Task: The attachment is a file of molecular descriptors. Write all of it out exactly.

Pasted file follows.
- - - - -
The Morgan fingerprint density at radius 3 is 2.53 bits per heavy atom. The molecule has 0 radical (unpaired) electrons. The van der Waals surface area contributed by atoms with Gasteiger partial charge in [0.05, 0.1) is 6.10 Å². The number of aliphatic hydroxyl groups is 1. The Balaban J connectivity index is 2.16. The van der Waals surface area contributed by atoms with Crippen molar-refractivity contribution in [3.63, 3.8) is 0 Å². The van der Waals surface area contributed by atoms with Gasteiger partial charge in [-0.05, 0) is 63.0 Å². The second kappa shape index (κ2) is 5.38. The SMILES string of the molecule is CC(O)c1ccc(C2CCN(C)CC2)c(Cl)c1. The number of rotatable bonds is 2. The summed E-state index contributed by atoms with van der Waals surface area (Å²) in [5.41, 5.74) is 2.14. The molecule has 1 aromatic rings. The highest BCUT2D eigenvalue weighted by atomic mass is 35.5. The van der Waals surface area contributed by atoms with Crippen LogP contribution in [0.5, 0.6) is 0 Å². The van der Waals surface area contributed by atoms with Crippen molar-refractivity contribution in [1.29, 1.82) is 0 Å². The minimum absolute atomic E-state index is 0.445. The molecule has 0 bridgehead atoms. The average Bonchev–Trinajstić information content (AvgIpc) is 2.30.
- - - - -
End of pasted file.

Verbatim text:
The Morgan fingerprint density at radius 3 is 2.53 bits per heavy atom. The molecule has 0 radical (unpaired) electrons. The van der Waals surface area contributed by atoms with Gasteiger partial charge in [0.05, 0.1) is 6.10 Å². The number of aliphatic hydroxyl groups is 1. The Balaban J connectivity index is 2.16. The van der Waals surface area contributed by atoms with Crippen molar-refractivity contribution in [3.63, 3.8) is 0 Å². The van der Waals surface area contributed by atoms with Gasteiger partial charge in [-0.05, 0) is 63.0 Å². The second kappa shape index (κ2) is 5.38. The SMILES string of the molecule is CC(O)c1ccc(C2CCN(C)CC2)c(Cl)c1. The number of rotatable bonds is 2. The summed E-state index contributed by atoms with van der Waals surface area (Å²) in [5.41, 5.74) is 2.14. The molecule has 1 aromatic rings. The highest BCUT2D eigenvalue weighted by atomic mass is 35.5. The van der Waals surface area contributed by atoms with Crippen LogP contribution in [0.5, 0.6) is 0 Å². The van der Waals surface area contributed by atoms with Crippen molar-refractivity contribution in [1.29, 1.82) is 0 Å². The minimum absolute atomic E-state index is 0.445. The molecule has 0 bridgehead atoms. The average Bonchev–Trinajstić information content (AvgIpc) is 2.30.